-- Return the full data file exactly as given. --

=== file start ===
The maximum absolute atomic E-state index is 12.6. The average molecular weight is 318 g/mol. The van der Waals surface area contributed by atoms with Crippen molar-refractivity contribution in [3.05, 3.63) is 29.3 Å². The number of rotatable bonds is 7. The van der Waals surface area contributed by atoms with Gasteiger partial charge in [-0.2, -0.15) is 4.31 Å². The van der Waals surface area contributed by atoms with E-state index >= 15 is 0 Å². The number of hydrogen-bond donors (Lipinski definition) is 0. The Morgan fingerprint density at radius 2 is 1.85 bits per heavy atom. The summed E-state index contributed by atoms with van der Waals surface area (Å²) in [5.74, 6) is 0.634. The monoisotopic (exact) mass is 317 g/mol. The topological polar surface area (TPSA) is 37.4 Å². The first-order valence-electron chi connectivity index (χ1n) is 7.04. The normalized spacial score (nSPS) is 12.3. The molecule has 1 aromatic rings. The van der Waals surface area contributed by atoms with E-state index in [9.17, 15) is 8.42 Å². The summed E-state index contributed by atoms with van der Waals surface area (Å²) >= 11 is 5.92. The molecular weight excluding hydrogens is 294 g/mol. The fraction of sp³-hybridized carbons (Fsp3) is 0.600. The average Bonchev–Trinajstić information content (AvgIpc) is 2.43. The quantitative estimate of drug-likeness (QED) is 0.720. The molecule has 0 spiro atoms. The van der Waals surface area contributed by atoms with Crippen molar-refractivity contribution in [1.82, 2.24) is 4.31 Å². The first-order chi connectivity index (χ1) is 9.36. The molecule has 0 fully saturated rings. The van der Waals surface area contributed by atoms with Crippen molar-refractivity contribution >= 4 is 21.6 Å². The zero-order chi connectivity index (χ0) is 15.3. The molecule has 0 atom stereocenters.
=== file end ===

The maximum absolute atomic E-state index is 12.6. The average molecular weight is 318 g/mol. The van der Waals surface area contributed by atoms with Crippen molar-refractivity contribution in [3.05, 3.63) is 29.3 Å². The number of rotatable bonds is 7. The van der Waals surface area contributed by atoms with Gasteiger partial charge in [-0.2, -0.15) is 4.31 Å². The van der Waals surface area contributed by atoms with E-state index >= 15 is 0 Å². The number of hydrogen-bond donors (Lipinski definition) is 0. The Morgan fingerprint density at radius 2 is 1.85 bits per heavy atom. The summed E-state index contributed by atoms with van der Waals surface area (Å²) in [5.74, 6) is 0.634. The monoisotopic (exact) mass is 317 g/mol. The topological polar surface area (TPSA) is 37.4 Å². The first-order valence-electron chi connectivity index (χ1n) is 7.04. The normalized spacial score (nSPS) is 12.3. The molecule has 1 aromatic rings. The van der Waals surface area contributed by atoms with E-state index in [9.17, 15) is 8.42 Å². The summed E-state index contributed by atoms with van der Waals surface area (Å²) >= 11 is 5.92. The molecular weight excluding hydrogens is 294 g/mol. The fraction of sp³-hybridized carbons (Fsp3) is 0.600. The average Bonchev–Trinajstić information content (AvgIpc) is 2.43. The quantitative estimate of drug-likeness (QED) is 0.720. The molecule has 0 spiro atoms. The van der Waals surface area contributed by atoms with Crippen molar-refractivity contribution in [1.82, 2.24) is 4.31 Å². The first-order chi connectivity index (χ1) is 9.36. The molecule has 0 fully saturated rings. The van der Waals surface area contributed by atoms with Crippen molar-refractivity contribution >= 4 is 21.6 Å². The zero-order chi connectivity index (χ0) is 15.3. The molecule has 0 atom stereocenters.